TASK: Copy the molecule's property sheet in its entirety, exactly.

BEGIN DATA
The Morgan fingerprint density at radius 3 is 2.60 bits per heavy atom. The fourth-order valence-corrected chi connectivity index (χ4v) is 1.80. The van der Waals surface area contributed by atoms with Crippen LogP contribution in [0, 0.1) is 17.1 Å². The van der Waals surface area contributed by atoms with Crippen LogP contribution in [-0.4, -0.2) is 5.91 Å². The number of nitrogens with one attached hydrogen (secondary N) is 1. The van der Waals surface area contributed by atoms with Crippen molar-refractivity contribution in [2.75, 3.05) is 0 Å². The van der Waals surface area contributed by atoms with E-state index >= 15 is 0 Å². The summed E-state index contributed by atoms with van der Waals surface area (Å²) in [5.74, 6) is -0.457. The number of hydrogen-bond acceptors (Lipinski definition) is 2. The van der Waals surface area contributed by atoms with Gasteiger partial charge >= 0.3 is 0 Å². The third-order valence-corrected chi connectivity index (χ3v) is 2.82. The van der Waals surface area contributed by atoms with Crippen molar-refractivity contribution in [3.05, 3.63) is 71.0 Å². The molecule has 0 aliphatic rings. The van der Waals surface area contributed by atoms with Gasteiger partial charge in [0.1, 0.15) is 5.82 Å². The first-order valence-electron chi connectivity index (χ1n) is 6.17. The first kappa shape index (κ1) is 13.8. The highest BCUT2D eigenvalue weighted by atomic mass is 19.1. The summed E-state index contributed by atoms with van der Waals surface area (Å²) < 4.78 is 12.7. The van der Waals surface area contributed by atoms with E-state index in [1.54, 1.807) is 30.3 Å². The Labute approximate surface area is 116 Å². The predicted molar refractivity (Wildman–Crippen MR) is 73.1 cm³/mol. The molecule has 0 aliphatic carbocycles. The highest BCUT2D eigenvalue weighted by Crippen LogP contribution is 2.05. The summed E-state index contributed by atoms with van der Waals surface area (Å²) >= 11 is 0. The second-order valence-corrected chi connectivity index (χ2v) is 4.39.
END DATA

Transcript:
The Morgan fingerprint density at radius 3 is 2.60 bits per heavy atom. The fourth-order valence-corrected chi connectivity index (χ4v) is 1.80. The van der Waals surface area contributed by atoms with Crippen LogP contribution in [0, 0.1) is 17.1 Å². The van der Waals surface area contributed by atoms with Crippen LogP contribution in [-0.4, -0.2) is 5.91 Å². The number of nitrogens with one attached hydrogen (secondary N) is 1. The van der Waals surface area contributed by atoms with Crippen molar-refractivity contribution in [2.75, 3.05) is 0 Å². The van der Waals surface area contributed by atoms with E-state index >= 15 is 0 Å². The summed E-state index contributed by atoms with van der Waals surface area (Å²) in [5.74, 6) is -0.457. The number of hydrogen-bond acceptors (Lipinski definition) is 2. The van der Waals surface area contributed by atoms with Gasteiger partial charge >= 0.3 is 0 Å². The third-order valence-corrected chi connectivity index (χ3v) is 2.82. The van der Waals surface area contributed by atoms with Crippen molar-refractivity contribution in [3.05, 3.63) is 71.0 Å². The molecule has 0 aliphatic rings. The van der Waals surface area contributed by atoms with Gasteiger partial charge in [0.1, 0.15) is 5.82 Å². The first-order valence-electron chi connectivity index (χ1n) is 6.17. The first kappa shape index (κ1) is 13.8. The highest BCUT2D eigenvalue weighted by atomic mass is 19.1. The summed E-state index contributed by atoms with van der Waals surface area (Å²) < 4.78 is 12.7. The van der Waals surface area contributed by atoms with E-state index in [1.54, 1.807) is 30.3 Å². The Labute approximate surface area is 116 Å². The predicted molar refractivity (Wildman–Crippen MR) is 73.1 cm³/mol. The molecule has 0 aliphatic carbocycles. The highest BCUT2D eigenvalue weighted by Crippen LogP contribution is 2.05. The summed E-state index contributed by atoms with van der Waals surface area (Å²) >= 11 is 0. The second-order valence-corrected chi connectivity index (χ2v) is 4.39.